Bacteria's Role in Colorectal Cancer
mp3 | wav

parkinson

While many of the bacteria in our gut keep us healthy, some, like certain strains of E. coli, produce toxins that may lead to colorectal cancer also called CRC. Researchers discovered that this toxin causes mutational signatures in cells that line the colon, the same type found in colorectal tumor cells.

Typically CRC develops from polyps on large intestine walls and are accumulations of mutated cells. These polyps can become cancerous unless they’re removed during a colonoscopy, when a doctor does so using a camera guided tube. Most of the E. coli in our colon are harmless but the pathogenic ones carry genes that encode a toxin called colibactin. Tumors of cancer patients have DNA with fifty mutational signatures, but does this toxin cause the mutations?

Using stem cells growing on a structure, researchers made mini-intestines that they then injected with toxin and non-toxin producing e. coli. After months of repeated injections, they found mutations in the mini intestines exposed to colibactin. Then they compared this mutational pattern to two thousand tumor samples from patients and five percent had the same pattern. This suggests that E.coli colibactin toxin may contribute to one in twenty bowel cancers.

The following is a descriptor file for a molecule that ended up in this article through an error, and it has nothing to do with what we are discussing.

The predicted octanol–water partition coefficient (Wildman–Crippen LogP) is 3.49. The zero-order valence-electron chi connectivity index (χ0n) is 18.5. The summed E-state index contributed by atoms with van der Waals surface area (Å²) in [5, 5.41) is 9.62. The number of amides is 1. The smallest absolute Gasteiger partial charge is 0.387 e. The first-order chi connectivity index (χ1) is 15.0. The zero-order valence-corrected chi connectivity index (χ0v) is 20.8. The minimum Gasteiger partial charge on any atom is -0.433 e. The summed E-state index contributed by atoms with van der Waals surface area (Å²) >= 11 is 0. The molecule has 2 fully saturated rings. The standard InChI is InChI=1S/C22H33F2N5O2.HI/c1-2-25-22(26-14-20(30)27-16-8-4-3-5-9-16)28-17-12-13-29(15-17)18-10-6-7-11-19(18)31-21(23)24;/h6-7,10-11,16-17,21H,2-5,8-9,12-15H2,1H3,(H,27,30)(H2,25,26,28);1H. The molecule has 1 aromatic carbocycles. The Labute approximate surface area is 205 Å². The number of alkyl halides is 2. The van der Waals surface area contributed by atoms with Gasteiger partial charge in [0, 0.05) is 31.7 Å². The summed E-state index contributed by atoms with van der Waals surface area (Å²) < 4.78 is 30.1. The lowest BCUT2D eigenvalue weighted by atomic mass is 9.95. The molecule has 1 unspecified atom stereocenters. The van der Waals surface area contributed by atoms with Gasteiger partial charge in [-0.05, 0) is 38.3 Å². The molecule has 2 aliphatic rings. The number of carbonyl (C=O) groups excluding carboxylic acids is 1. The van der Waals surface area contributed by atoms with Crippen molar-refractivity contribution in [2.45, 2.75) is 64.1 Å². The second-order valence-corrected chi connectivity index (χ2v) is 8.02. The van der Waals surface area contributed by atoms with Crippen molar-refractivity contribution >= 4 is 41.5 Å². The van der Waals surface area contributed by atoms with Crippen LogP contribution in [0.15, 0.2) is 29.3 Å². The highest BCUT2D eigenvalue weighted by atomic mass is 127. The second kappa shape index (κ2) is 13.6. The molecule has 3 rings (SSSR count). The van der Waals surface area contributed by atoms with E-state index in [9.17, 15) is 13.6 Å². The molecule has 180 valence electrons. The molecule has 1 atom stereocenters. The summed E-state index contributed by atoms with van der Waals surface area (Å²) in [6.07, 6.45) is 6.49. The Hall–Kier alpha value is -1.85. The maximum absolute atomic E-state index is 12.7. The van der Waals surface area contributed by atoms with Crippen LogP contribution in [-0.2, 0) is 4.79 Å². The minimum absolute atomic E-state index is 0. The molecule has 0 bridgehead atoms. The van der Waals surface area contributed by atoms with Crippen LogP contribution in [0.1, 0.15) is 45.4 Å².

We don’t know yet if other bacteria and their toxins are linked to CRC, but this is a promising new lead in the fight against colorectal cancer.

For more information…

Bowel cancer may be linked to gut bacteria, researchers find
A common type of bacteria found in the gut may play a role in the formation of bowel cancer, helping to identify high-risk people...

Mutational signature in colorectal cancer caused by genotoxic pks+ E. coli
Various species of the intestinal microbiota have been associated with the development of colorectal cancer (CRC) yet a direct role of bacteria in the occurrence of oncogenic mutations has not been established...

Intestinal Organoids: New frontiers in the study of intestinal disease and physiology
The development of sustainable intestinal organoid cell culture has emerged as a new modality for the study of intestinal function and cellular processes. Organoid culture is providing a new test-bed for therapeutic research and development...